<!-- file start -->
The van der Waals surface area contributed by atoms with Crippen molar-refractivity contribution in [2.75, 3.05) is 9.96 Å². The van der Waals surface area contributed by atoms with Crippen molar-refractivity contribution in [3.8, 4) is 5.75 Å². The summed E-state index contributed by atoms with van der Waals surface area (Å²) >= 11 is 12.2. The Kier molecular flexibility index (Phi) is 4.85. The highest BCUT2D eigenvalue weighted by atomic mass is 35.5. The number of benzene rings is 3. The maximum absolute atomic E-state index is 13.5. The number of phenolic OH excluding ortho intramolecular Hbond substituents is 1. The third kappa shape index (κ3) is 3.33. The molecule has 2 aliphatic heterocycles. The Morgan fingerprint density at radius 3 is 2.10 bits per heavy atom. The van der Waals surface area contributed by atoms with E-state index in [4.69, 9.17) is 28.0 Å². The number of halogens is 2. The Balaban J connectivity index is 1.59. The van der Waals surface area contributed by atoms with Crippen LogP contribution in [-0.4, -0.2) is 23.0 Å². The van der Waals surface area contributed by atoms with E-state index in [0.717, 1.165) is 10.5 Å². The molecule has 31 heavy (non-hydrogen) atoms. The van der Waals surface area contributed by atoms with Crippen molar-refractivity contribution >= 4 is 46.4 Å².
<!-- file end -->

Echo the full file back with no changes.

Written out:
The van der Waals surface area contributed by atoms with Crippen molar-refractivity contribution in [2.75, 3.05) is 9.96 Å². The van der Waals surface area contributed by atoms with Crippen molar-refractivity contribution in [3.8, 4) is 5.75 Å². The summed E-state index contributed by atoms with van der Waals surface area (Å²) >= 11 is 12.2. The Kier molecular flexibility index (Phi) is 4.85. The highest BCUT2D eigenvalue weighted by atomic mass is 35.5. The number of benzene rings is 3. The maximum absolute atomic E-state index is 13.5. The number of phenolic OH excluding ortho intramolecular Hbond substituents is 1. The third kappa shape index (κ3) is 3.33. The molecule has 2 aliphatic heterocycles. The Morgan fingerprint density at radius 3 is 2.10 bits per heavy atom. The van der Waals surface area contributed by atoms with E-state index in [4.69, 9.17) is 28.0 Å². The number of halogens is 2. The Balaban J connectivity index is 1.59. The van der Waals surface area contributed by atoms with Crippen LogP contribution in [-0.4, -0.2) is 23.0 Å². The van der Waals surface area contributed by atoms with E-state index in [0.717, 1.165) is 10.5 Å². The molecule has 31 heavy (non-hydrogen) atoms. The van der Waals surface area contributed by atoms with Crippen molar-refractivity contribution >= 4 is 46.4 Å².